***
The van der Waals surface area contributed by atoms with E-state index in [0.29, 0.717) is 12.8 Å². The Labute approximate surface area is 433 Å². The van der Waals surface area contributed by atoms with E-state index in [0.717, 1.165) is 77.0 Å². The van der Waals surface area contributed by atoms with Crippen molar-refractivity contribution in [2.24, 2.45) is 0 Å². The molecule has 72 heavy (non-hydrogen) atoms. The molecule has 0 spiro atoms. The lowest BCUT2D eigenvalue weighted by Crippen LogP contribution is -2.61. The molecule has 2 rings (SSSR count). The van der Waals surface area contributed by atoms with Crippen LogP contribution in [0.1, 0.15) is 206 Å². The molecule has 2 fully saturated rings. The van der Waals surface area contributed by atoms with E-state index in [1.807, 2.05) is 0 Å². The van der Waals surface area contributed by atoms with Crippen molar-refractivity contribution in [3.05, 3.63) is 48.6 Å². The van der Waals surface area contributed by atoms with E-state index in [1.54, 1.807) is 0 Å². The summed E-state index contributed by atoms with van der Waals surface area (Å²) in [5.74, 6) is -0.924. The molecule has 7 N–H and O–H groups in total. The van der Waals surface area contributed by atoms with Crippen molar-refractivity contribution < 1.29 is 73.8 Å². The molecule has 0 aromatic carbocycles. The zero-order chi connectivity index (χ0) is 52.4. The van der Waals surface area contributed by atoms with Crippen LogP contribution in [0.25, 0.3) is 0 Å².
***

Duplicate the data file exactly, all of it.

The van der Waals surface area contributed by atoms with E-state index in [0.29, 0.717) is 12.8 Å². The Labute approximate surface area is 433 Å². The van der Waals surface area contributed by atoms with E-state index in [0.717, 1.165) is 77.0 Å². The van der Waals surface area contributed by atoms with Crippen molar-refractivity contribution in [2.24, 2.45) is 0 Å². The molecule has 72 heavy (non-hydrogen) atoms. The molecule has 0 spiro atoms. The lowest BCUT2D eigenvalue weighted by Crippen LogP contribution is -2.61. The molecule has 2 rings (SSSR count). The van der Waals surface area contributed by atoms with Crippen LogP contribution in [0.1, 0.15) is 206 Å². The molecule has 2 fully saturated rings. The van der Waals surface area contributed by atoms with E-state index in [1.807, 2.05) is 0 Å². The van der Waals surface area contributed by atoms with Crippen molar-refractivity contribution in [3.05, 3.63) is 48.6 Å². The van der Waals surface area contributed by atoms with E-state index in [1.54, 1.807) is 0 Å². The summed E-state index contributed by atoms with van der Waals surface area (Å²) in [5.74, 6) is -0.924. The molecule has 7 N–H and O–H groups in total. The van der Waals surface area contributed by atoms with Crippen molar-refractivity contribution < 1.29 is 73.8 Å². The molecule has 0 aromatic carbocycles. The zero-order chi connectivity index (χ0) is 52.4. The van der Waals surface area contributed by atoms with Crippen LogP contribution in [0.25, 0.3) is 0 Å².